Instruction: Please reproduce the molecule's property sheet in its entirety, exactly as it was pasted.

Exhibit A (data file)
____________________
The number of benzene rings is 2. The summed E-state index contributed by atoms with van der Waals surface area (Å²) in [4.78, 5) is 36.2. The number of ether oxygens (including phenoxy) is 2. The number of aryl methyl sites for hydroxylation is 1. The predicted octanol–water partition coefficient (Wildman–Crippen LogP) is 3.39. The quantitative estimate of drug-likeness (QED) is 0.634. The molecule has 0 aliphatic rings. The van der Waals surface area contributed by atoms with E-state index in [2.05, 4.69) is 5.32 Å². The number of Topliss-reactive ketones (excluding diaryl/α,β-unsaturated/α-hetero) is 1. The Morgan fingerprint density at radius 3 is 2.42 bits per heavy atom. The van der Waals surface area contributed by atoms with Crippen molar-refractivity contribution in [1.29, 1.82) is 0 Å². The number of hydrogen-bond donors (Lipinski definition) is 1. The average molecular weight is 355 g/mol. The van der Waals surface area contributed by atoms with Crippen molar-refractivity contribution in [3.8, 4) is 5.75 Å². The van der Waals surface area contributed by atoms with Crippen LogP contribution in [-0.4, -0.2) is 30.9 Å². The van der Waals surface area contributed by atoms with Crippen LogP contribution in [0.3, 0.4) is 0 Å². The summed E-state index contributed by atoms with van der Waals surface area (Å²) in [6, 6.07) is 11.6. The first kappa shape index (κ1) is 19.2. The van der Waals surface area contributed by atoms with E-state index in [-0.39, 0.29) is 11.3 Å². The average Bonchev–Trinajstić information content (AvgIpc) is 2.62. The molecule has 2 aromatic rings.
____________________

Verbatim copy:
The number of benzene rings is 2. The summed E-state index contributed by atoms with van der Waals surface area (Å²) in [4.78, 5) is 36.2. The number of ether oxygens (including phenoxy) is 2. The number of aryl methyl sites for hydroxylation is 1. The predicted octanol–water partition coefficient (Wildman–Crippen LogP) is 3.39. The quantitative estimate of drug-likeness (QED) is 0.634. The molecule has 0 aliphatic rings. The van der Waals surface area contributed by atoms with E-state index in [2.05, 4.69) is 5.32 Å². The number of Topliss-reactive ketones (excluding diaryl/α,β-unsaturated/α-hetero) is 1. The Morgan fingerprint density at radius 3 is 2.42 bits per heavy atom. The van der Waals surface area contributed by atoms with Crippen molar-refractivity contribution in [1.29, 1.82) is 0 Å². The number of hydrogen-bond donors (Lipinski definition) is 1. The average molecular weight is 355 g/mol. The van der Waals surface area contributed by atoms with Crippen molar-refractivity contribution in [3.8, 4) is 5.75 Å². The van der Waals surface area contributed by atoms with Crippen LogP contribution in [-0.4, -0.2) is 30.9 Å². The van der Waals surface area contributed by atoms with Crippen LogP contribution in [0.3, 0.4) is 0 Å². The summed E-state index contributed by atoms with van der Waals surface area (Å²) in [6, 6.07) is 11.6. The first kappa shape index (κ1) is 19.2. The van der Waals surface area contributed by atoms with E-state index in [-0.39, 0.29) is 11.3 Å². The average Bonchev–Trinajstić information content (AvgIpc) is 2.62. The molecule has 2 aromatic rings.